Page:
Medical device hacking
  • 7/2/2013 12:47:57 PM
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I should say "told you so." But I won't.

A hacker messing with your medical device can make you sicker, or even put you at risk of death.

The FDA has issued an alert recommending that medical device manufacturers and health- care facilities take steps to assure that appropriate safeguards are in place to reduce the risk of failure due to cyberattack. Such attacks can result from malware sent directly to the medical equipment or by unauthorized access to configuration settings in medical devices and hospital networks.

At this point, the alert is strictly a warning—the FDA is not aware of any patient injuries or deaths associated with hacking, nor does it have any indication that any specific devices or systems in clinical use have been purposely targeted.

Thoughts please?

Re: The tech. is new but the threats...not really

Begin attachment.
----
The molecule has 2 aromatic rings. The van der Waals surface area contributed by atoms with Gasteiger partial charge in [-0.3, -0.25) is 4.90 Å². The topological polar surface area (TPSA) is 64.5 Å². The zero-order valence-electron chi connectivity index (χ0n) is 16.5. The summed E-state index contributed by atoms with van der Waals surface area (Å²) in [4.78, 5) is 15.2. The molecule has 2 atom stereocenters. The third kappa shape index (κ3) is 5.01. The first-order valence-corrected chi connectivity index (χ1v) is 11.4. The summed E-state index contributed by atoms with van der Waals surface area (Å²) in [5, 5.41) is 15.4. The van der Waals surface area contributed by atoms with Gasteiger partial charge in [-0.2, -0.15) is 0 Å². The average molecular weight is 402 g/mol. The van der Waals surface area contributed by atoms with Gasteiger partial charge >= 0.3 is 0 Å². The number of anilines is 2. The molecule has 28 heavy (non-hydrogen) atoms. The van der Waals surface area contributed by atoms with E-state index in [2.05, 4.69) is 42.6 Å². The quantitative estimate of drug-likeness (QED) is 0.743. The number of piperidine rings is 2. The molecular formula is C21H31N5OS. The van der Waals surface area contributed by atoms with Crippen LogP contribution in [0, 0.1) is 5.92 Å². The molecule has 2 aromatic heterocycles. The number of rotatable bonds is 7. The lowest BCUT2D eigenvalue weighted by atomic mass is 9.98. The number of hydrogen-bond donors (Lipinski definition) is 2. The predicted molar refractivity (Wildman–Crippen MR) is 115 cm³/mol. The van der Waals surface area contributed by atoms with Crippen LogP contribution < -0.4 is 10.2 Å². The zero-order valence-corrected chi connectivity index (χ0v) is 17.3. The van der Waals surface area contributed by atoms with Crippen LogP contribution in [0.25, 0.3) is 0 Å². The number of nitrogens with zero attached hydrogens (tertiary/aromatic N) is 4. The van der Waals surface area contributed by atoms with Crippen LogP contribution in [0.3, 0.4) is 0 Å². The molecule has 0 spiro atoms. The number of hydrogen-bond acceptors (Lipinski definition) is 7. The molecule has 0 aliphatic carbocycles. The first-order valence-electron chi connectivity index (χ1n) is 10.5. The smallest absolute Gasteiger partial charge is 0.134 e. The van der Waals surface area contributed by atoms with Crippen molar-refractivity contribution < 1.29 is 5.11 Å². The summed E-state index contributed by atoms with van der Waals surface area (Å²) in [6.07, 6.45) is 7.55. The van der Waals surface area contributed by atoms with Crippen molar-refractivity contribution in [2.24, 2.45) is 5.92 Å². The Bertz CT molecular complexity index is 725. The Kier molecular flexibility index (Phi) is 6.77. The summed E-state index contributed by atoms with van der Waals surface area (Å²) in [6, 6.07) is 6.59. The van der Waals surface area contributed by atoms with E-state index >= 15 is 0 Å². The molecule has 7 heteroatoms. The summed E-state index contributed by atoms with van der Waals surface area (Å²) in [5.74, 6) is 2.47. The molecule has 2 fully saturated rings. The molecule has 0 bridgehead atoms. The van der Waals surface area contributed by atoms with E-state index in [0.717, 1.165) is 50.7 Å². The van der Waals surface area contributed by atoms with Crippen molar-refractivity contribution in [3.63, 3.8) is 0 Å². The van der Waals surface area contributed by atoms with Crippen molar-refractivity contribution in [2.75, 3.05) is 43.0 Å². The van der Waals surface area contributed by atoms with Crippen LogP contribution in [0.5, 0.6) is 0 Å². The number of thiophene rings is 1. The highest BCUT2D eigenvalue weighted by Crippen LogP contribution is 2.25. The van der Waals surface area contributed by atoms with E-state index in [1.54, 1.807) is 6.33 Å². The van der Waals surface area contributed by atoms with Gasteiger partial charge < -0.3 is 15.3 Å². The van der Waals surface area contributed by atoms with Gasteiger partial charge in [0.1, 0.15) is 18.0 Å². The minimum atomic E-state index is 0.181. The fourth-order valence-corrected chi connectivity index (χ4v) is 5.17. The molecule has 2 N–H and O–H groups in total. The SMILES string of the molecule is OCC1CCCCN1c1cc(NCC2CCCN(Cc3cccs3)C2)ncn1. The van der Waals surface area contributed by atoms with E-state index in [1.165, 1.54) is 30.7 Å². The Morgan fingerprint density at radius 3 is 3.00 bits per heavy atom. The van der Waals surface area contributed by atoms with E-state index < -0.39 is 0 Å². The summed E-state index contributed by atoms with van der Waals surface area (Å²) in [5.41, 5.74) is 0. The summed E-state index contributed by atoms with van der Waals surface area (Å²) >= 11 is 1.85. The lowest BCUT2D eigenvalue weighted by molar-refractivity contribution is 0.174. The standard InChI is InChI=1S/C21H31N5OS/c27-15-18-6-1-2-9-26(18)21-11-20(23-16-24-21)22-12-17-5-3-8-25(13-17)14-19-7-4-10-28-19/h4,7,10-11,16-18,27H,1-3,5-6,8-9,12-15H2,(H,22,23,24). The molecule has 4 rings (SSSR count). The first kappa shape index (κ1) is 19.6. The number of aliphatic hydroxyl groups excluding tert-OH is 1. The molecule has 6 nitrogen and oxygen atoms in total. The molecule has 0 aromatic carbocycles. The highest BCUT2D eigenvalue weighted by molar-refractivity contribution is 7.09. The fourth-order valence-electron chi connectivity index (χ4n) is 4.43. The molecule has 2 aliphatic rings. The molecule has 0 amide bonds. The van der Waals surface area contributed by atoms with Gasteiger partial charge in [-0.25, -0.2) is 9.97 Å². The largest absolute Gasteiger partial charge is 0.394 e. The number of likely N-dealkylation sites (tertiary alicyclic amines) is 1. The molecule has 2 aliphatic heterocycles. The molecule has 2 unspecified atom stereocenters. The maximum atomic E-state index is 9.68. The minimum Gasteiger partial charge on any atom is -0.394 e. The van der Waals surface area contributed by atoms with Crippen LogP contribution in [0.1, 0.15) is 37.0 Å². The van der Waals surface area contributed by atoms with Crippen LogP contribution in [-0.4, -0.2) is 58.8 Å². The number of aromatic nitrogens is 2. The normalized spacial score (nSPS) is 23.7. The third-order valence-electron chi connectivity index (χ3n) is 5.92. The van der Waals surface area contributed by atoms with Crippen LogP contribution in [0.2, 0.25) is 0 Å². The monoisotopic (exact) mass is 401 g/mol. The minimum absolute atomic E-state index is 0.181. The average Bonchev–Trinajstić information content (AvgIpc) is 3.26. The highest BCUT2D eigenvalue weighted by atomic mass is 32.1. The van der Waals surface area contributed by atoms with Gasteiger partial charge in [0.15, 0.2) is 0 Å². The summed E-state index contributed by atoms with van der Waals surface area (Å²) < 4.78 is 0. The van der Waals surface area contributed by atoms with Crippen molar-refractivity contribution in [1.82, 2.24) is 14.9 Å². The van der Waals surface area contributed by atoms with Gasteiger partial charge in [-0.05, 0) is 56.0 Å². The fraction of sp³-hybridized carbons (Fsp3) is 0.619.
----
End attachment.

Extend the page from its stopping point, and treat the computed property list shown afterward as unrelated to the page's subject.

• 1/11/2013 9:34:39 AM
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It is amazing how fiction writers can come up scenarios that evetually can be truelife adventures. Anything that only seemed to be fantasy eventually comes to be fact.

I would suppose the CIA and other agencies regularly employ science fiction writers, and others with fertile imaginations just to come up with ideas to research like this one.

Re: The tech. is new but the threats...not really
  • 1/9/2013 9:32:47 AM
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Good thing you like berries, Lyndon! But will your cave have Wi-Fi?